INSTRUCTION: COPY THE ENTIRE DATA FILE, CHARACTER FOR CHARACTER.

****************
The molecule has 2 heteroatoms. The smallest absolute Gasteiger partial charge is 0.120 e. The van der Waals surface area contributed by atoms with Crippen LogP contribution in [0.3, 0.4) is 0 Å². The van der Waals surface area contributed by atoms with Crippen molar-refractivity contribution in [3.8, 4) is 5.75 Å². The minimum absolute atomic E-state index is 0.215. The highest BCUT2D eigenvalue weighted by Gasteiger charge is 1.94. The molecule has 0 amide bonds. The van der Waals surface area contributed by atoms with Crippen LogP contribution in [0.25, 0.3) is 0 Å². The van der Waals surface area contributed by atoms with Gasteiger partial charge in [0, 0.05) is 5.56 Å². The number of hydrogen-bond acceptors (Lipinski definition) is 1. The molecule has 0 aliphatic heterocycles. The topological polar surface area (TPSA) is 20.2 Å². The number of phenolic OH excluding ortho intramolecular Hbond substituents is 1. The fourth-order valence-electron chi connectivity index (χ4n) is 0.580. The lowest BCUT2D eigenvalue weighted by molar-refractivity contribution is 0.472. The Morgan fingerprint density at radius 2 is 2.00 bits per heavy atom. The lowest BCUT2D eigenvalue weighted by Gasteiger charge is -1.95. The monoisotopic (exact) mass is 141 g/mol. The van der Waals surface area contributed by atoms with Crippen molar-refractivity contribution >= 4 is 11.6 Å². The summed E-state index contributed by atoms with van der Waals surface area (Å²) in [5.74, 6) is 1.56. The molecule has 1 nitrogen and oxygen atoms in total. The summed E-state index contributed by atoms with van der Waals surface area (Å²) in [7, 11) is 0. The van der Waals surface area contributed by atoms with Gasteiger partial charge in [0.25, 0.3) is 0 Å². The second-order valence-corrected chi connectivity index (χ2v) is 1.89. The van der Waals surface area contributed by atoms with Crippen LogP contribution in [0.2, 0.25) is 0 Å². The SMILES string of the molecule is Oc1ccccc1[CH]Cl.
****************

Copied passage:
The molecule has 2 heteroatoms. The smallest absolute Gasteiger partial charge is 0.120 e. The van der Waals surface area contributed by atoms with Crippen LogP contribution in [0.3, 0.4) is 0 Å². The van der Waals surface area contributed by atoms with Crippen molar-refractivity contribution in [3.8, 4) is 5.75 Å². The minimum absolute atomic E-state index is 0.215. The highest BCUT2D eigenvalue weighted by Gasteiger charge is 1.94. The molecule has 0 amide bonds. The van der Waals surface area contributed by atoms with Crippen LogP contribution in [0.25, 0.3) is 0 Å². The van der Waals surface area contributed by atoms with Gasteiger partial charge in [0, 0.05) is 5.56 Å². The number of hydrogen-bond acceptors (Lipinski definition) is 1. The molecule has 0 aliphatic heterocycles. The topological polar surface area (TPSA) is 20.2 Å². The number of phenolic OH excluding ortho intramolecular Hbond substituents is 1. The fourth-order valence-electron chi connectivity index (χ4n) is 0.580. The lowest BCUT2D eigenvalue weighted by molar-refractivity contribution is 0.472. The Morgan fingerprint density at radius 2 is 2.00 bits per heavy atom. The lowest BCUT2D eigenvalue weighted by Gasteiger charge is -1.95. The monoisotopic (exact) mass is 141 g/mol. The van der Waals surface area contributed by atoms with Crippen molar-refractivity contribution >= 4 is 11.6 Å². The summed E-state index contributed by atoms with van der Waals surface area (Å²) in [5.74, 6) is 1.56. The molecule has 1 nitrogen and oxygen atoms in total. The summed E-state index contributed by atoms with van der Waals surface area (Å²) in [7, 11) is 0. The van der Waals surface area contributed by atoms with Gasteiger partial charge in [0.25, 0.3) is 0 Å². The second-order valence-corrected chi connectivity index (χ2v) is 1.89. The van der Waals surface area contributed by atoms with Crippen LogP contribution in [0.2, 0.25) is 0 Å². The SMILES string of the molecule is Oc1ccccc1[CH]Cl.